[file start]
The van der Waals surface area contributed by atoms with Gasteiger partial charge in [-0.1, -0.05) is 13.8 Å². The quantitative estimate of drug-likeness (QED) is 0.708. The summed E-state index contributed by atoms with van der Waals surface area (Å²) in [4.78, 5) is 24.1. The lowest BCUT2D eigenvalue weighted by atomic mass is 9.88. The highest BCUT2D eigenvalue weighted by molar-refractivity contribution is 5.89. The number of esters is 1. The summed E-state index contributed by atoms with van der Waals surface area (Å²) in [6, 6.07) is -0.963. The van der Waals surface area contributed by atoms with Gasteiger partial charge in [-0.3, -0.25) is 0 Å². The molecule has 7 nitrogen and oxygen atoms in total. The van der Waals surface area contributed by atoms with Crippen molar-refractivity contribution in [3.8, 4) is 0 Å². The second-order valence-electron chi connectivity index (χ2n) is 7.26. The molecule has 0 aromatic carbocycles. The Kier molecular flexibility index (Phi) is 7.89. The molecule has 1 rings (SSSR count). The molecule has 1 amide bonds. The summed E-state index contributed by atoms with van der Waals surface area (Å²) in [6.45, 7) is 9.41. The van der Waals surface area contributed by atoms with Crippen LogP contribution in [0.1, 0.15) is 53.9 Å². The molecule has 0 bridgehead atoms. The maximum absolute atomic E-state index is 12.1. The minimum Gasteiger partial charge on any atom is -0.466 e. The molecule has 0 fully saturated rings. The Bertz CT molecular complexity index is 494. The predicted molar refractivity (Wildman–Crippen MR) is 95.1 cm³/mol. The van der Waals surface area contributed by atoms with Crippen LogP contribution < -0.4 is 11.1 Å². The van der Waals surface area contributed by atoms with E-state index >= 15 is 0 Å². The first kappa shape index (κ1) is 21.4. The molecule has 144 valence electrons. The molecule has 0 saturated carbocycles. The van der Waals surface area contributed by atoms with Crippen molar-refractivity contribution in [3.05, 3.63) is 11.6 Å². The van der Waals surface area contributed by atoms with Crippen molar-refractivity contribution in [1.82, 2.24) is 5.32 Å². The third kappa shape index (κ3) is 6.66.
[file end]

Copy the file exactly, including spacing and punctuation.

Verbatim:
The van der Waals surface area contributed by atoms with Gasteiger partial charge in [-0.1, -0.05) is 13.8 Å². The quantitative estimate of drug-likeness (QED) is 0.708. The summed E-state index contributed by atoms with van der Waals surface area (Å²) in [4.78, 5) is 24.1. The lowest BCUT2D eigenvalue weighted by atomic mass is 9.88. The highest BCUT2D eigenvalue weighted by molar-refractivity contribution is 5.89. The number of esters is 1. The summed E-state index contributed by atoms with van der Waals surface area (Å²) in [6, 6.07) is -0.963. The van der Waals surface area contributed by atoms with Gasteiger partial charge in [-0.3, -0.25) is 0 Å². The molecule has 7 nitrogen and oxygen atoms in total. The van der Waals surface area contributed by atoms with Crippen molar-refractivity contribution in [3.8, 4) is 0 Å². The second-order valence-electron chi connectivity index (χ2n) is 7.26. The molecule has 0 aromatic carbocycles. The Kier molecular flexibility index (Phi) is 7.89. The molecule has 1 rings (SSSR count). The molecule has 1 amide bonds. The summed E-state index contributed by atoms with van der Waals surface area (Å²) in [6.45, 7) is 9.41. The van der Waals surface area contributed by atoms with Crippen LogP contribution in [0.1, 0.15) is 53.9 Å². The molecule has 0 bridgehead atoms. The maximum absolute atomic E-state index is 12.1. The minimum Gasteiger partial charge on any atom is -0.466 e. The molecule has 0 fully saturated rings. The Bertz CT molecular complexity index is 494. The predicted molar refractivity (Wildman–Crippen MR) is 95.1 cm³/mol. The van der Waals surface area contributed by atoms with Crippen LogP contribution < -0.4 is 11.1 Å². The van der Waals surface area contributed by atoms with E-state index >= 15 is 0 Å². The first kappa shape index (κ1) is 21.4. The molecule has 144 valence electrons. The molecule has 0 saturated carbocycles. The van der Waals surface area contributed by atoms with Crippen molar-refractivity contribution in [3.05, 3.63) is 11.6 Å². The van der Waals surface area contributed by atoms with Crippen molar-refractivity contribution in [1.82, 2.24) is 5.32 Å². The third kappa shape index (κ3) is 6.66.